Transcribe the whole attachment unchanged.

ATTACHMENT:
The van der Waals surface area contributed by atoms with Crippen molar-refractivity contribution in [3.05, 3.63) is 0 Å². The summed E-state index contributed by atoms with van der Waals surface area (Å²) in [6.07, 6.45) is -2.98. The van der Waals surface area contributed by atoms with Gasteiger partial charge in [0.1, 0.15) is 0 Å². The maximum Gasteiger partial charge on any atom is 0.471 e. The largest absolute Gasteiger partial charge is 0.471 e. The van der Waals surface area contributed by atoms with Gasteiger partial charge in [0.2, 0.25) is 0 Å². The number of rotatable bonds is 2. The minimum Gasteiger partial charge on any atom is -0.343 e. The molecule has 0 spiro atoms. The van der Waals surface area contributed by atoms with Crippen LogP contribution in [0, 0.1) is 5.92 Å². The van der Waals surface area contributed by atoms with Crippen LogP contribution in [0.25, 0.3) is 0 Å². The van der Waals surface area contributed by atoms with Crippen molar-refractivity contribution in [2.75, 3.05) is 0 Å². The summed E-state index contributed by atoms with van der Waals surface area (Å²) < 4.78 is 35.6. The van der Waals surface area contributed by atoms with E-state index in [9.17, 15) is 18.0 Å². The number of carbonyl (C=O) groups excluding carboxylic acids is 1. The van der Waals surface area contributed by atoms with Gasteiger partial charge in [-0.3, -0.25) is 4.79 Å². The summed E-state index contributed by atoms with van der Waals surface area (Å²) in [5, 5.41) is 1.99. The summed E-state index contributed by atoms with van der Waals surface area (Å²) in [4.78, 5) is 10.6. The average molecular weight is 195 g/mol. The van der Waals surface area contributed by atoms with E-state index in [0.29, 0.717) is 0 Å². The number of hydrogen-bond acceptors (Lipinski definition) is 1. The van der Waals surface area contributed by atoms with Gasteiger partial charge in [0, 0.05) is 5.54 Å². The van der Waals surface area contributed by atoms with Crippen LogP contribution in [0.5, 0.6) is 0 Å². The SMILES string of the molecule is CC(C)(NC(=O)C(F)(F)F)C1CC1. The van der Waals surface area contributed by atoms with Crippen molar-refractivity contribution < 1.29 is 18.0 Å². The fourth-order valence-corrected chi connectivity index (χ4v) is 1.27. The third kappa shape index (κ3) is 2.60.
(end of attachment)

The van der Waals surface area contributed by atoms with Crippen molar-refractivity contribution in [3.05, 3.63) is 0 Å². The summed E-state index contributed by atoms with van der Waals surface area (Å²) in [6.07, 6.45) is -2.98. The van der Waals surface area contributed by atoms with Gasteiger partial charge in [0.1, 0.15) is 0 Å². The maximum Gasteiger partial charge on any atom is 0.471 e. The largest absolute Gasteiger partial charge is 0.471 e. The van der Waals surface area contributed by atoms with Gasteiger partial charge in [0.2, 0.25) is 0 Å². The number of rotatable bonds is 2. The minimum Gasteiger partial charge on any atom is -0.343 e. The molecule has 0 spiro atoms. The van der Waals surface area contributed by atoms with Crippen LogP contribution in [0, 0.1) is 5.92 Å². The van der Waals surface area contributed by atoms with Crippen LogP contribution in [0.25, 0.3) is 0 Å². The van der Waals surface area contributed by atoms with Crippen molar-refractivity contribution in [2.75, 3.05) is 0 Å². The summed E-state index contributed by atoms with van der Waals surface area (Å²) < 4.78 is 35.6. The van der Waals surface area contributed by atoms with E-state index in [9.17, 15) is 18.0 Å². The number of carbonyl (C=O) groups excluding carboxylic acids is 1. The van der Waals surface area contributed by atoms with Gasteiger partial charge in [-0.3, -0.25) is 4.79 Å². The summed E-state index contributed by atoms with van der Waals surface area (Å²) in [5, 5.41) is 1.99. The summed E-state index contributed by atoms with van der Waals surface area (Å²) in [4.78, 5) is 10.6. The average molecular weight is 195 g/mol. The van der Waals surface area contributed by atoms with E-state index in [0.29, 0.717) is 0 Å². The number of hydrogen-bond acceptors (Lipinski definition) is 1. The van der Waals surface area contributed by atoms with Gasteiger partial charge in [0, 0.05) is 5.54 Å². The van der Waals surface area contributed by atoms with Crippen LogP contribution in [0.5, 0.6) is 0 Å². The SMILES string of the molecule is CC(C)(NC(=O)C(F)(F)F)C1CC1. The van der Waals surface area contributed by atoms with Crippen molar-refractivity contribution < 1.29 is 18.0 Å². The fourth-order valence-corrected chi connectivity index (χ4v) is 1.27. The third kappa shape index (κ3) is 2.60.